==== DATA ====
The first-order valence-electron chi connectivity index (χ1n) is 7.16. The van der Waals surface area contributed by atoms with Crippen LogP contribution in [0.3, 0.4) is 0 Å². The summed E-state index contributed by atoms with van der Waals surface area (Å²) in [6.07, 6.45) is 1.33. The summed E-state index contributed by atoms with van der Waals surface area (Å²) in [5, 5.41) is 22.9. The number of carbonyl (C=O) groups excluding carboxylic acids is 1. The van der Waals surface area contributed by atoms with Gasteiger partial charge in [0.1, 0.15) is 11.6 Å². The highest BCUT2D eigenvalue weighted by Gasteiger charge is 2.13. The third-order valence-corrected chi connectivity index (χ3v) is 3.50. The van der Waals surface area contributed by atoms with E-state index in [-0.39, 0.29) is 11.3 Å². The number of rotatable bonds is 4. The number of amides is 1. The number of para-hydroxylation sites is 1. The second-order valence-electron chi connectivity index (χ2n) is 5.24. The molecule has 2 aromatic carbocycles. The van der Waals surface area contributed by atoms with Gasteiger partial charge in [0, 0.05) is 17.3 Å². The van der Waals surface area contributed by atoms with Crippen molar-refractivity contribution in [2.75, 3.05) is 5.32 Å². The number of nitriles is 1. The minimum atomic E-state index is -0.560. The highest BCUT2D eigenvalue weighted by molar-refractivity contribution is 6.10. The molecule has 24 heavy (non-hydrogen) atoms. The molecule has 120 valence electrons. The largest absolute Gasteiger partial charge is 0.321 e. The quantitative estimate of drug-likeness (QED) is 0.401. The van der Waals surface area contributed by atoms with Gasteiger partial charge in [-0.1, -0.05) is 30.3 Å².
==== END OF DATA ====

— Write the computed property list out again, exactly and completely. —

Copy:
The first-order valence-electron chi connectivity index (χ1n) is 7.16. The van der Waals surface area contributed by atoms with Crippen LogP contribution in [0.3, 0.4) is 0 Å². The summed E-state index contributed by atoms with van der Waals surface area (Å²) in [6.07, 6.45) is 1.33. The summed E-state index contributed by atoms with van der Waals surface area (Å²) in [5, 5.41) is 22.9. The number of carbonyl (C=O) groups excluding carboxylic acids is 1. The van der Waals surface area contributed by atoms with Gasteiger partial charge in [0.1, 0.15) is 11.6 Å². The highest BCUT2D eigenvalue weighted by Gasteiger charge is 2.13. The third-order valence-corrected chi connectivity index (χ3v) is 3.50. The van der Waals surface area contributed by atoms with E-state index in [-0.39, 0.29) is 11.3 Å². The number of rotatable bonds is 4. The number of amides is 1. The number of para-hydroxylation sites is 1. The second-order valence-electron chi connectivity index (χ2n) is 5.24. The molecule has 2 aromatic carbocycles. The van der Waals surface area contributed by atoms with Gasteiger partial charge in [0, 0.05) is 17.3 Å². The van der Waals surface area contributed by atoms with Crippen molar-refractivity contribution in [2.75, 3.05) is 5.32 Å². The number of nitriles is 1. The minimum atomic E-state index is -0.560. The highest BCUT2D eigenvalue weighted by molar-refractivity contribution is 6.10. The molecule has 24 heavy (non-hydrogen) atoms. The molecule has 120 valence electrons. The largest absolute Gasteiger partial charge is 0.321 e. The quantitative estimate of drug-likeness (QED) is 0.401. The van der Waals surface area contributed by atoms with Gasteiger partial charge in [-0.1, -0.05) is 30.3 Å².